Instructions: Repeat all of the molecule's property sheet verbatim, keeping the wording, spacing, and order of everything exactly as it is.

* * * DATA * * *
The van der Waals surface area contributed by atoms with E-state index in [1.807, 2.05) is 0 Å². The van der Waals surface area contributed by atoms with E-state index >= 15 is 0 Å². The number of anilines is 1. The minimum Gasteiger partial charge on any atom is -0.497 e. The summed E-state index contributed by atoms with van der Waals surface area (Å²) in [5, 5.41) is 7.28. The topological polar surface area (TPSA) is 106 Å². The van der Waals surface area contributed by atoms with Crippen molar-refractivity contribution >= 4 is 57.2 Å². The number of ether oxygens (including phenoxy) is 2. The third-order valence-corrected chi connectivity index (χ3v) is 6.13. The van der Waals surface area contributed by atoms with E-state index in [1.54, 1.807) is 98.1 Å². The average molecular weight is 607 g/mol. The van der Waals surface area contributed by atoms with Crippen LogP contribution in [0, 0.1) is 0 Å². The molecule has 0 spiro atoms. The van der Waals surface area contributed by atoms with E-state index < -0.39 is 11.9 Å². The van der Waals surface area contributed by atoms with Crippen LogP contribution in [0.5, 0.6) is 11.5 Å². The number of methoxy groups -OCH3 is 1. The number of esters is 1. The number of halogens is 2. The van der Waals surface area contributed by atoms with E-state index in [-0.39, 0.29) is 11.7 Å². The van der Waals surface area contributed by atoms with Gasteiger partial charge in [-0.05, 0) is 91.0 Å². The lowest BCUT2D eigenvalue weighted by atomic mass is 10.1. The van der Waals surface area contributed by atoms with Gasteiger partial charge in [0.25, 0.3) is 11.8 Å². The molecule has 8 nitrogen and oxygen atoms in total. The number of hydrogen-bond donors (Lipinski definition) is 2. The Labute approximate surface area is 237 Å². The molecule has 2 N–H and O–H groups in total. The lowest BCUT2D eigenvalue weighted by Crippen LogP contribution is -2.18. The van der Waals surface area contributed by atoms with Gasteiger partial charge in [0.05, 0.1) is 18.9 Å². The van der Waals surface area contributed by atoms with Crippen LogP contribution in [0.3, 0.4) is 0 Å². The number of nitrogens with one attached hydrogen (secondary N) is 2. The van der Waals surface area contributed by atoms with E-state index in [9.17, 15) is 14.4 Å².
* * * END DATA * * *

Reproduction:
The van der Waals surface area contributed by atoms with E-state index in [1.807, 2.05) is 0 Å². The van der Waals surface area contributed by atoms with E-state index >= 15 is 0 Å². The number of anilines is 1. The minimum Gasteiger partial charge on any atom is -0.497 e. The summed E-state index contributed by atoms with van der Waals surface area (Å²) in [5, 5.41) is 7.28. The topological polar surface area (TPSA) is 106 Å². The van der Waals surface area contributed by atoms with Crippen molar-refractivity contribution >= 4 is 57.2 Å². The number of ether oxygens (including phenoxy) is 2. The third-order valence-corrected chi connectivity index (χ3v) is 6.13. The van der Waals surface area contributed by atoms with E-state index in [1.54, 1.807) is 98.1 Å². The average molecular weight is 607 g/mol. The van der Waals surface area contributed by atoms with Crippen LogP contribution in [0, 0.1) is 0 Å². The molecule has 0 spiro atoms. The van der Waals surface area contributed by atoms with E-state index < -0.39 is 11.9 Å². The van der Waals surface area contributed by atoms with Crippen LogP contribution in [0.5, 0.6) is 11.5 Å². The number of methoxy groups -OCH3 is 1. The number of esters is 1. The number of halogens is 2. The van der Waals surface area contributed by atoms with E-state index in [-0.39, 0.29) is 11.7 Å². The van der Waals surface area contributed by atoms with Gasteiger partial charge in [-0.05, 0) is 91.0 Å². The lowest BCUT2D eigenvalue weighted by atomic mass is 10.1. The van der Waals surface area contributed by atoms with Gasteiger partial charge in [0.25, 0.3) is 11.8 Å². The molecule has 8 nitrogen and oxygen atoms in total. The number of hydrogen-bond donors (Lipinski definition) is 2. The Labute approximate surface area is 237 Å². The molecule has 2 N–H and O–H groups in total. The lowest BCUT2D eigenvalue weighted by Crippen LogP contribution is -2.18. The van der Waals surface area contributed by atoms with Gasteiger partial charge in [0.05, 0.1) is 18.9 Å². The van der Waals surface area contributed by atoms with Crippen LogP contribution in [0.3, 0.4) is 0 Å². The number of nitrogens with one attached hydrogen (secondary N) is 2. The van der Waals surface area contributed by atoms with E-state index in [9.17, 15) is 14.4 Å².